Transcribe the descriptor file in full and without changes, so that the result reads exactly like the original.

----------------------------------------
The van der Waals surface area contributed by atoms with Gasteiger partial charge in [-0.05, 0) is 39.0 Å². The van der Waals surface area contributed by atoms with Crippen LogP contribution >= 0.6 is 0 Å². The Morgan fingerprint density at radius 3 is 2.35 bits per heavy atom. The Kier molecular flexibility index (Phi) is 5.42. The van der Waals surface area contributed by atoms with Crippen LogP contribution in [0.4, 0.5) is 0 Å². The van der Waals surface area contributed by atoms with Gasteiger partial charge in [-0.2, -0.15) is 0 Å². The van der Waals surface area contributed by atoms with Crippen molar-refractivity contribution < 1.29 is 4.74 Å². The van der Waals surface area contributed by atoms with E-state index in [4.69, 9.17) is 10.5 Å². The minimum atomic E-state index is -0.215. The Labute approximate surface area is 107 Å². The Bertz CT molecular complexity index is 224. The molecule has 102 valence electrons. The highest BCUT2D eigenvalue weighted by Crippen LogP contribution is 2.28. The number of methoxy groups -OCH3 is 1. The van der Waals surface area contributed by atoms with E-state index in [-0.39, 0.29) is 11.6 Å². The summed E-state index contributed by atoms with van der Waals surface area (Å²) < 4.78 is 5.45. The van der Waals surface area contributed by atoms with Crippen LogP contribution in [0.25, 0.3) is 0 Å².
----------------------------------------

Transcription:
The van der Waals surface area contributed by atoms with Gasteiger partial charge in [-0.05, 0) is 39.0 Å². The van der Waals surface area contributed by atoms with Crippen LogP contribution >= 0.6 is 0 Å². The Morgan fingerprint density at radius 3 is 2.35 bits per heavy atom. The Kier molecular flexibility index (Phi) is 5.42. The van der Waals surface area contributed by atoms with Crippen LogP contribution in [0.4, 0.5) is 0 Å². The van der Waals surface area contributed by atoms with Gasteiger partial charge in [-0.2, -0.15) is 0 Å². The van der Waals surface area contributed by atoms with Crippen molar-refractivity contribution < 1.29 is 4.74 Å². The van der Waals surface area contributed by atoms with E-state index in [4.69, 9.17) is 10.5 Å². The minimum atomic E-state index is -0.215. The Labute approximate surface area is 107 Å². The Bertz CT molecular complexity index is 224. The molecule has 102 valence electrons. The highest BCUT2D eigenvalue weighted by Crippen LogP contribution is 2.28. The number of methoxy groups -OCH3 is 1. The van der Waals surface area contributed by atoms with E-state index in [-0.39, 0.29) is 11.6 Å². The summed E-state index contributed by atoms with van der Waals surface area (Å²) < 4.78 is 5.45. The van der Waals surface area contributed by atoms with Crippen LogP contribution in [0.25, 0.3) is 0 Å².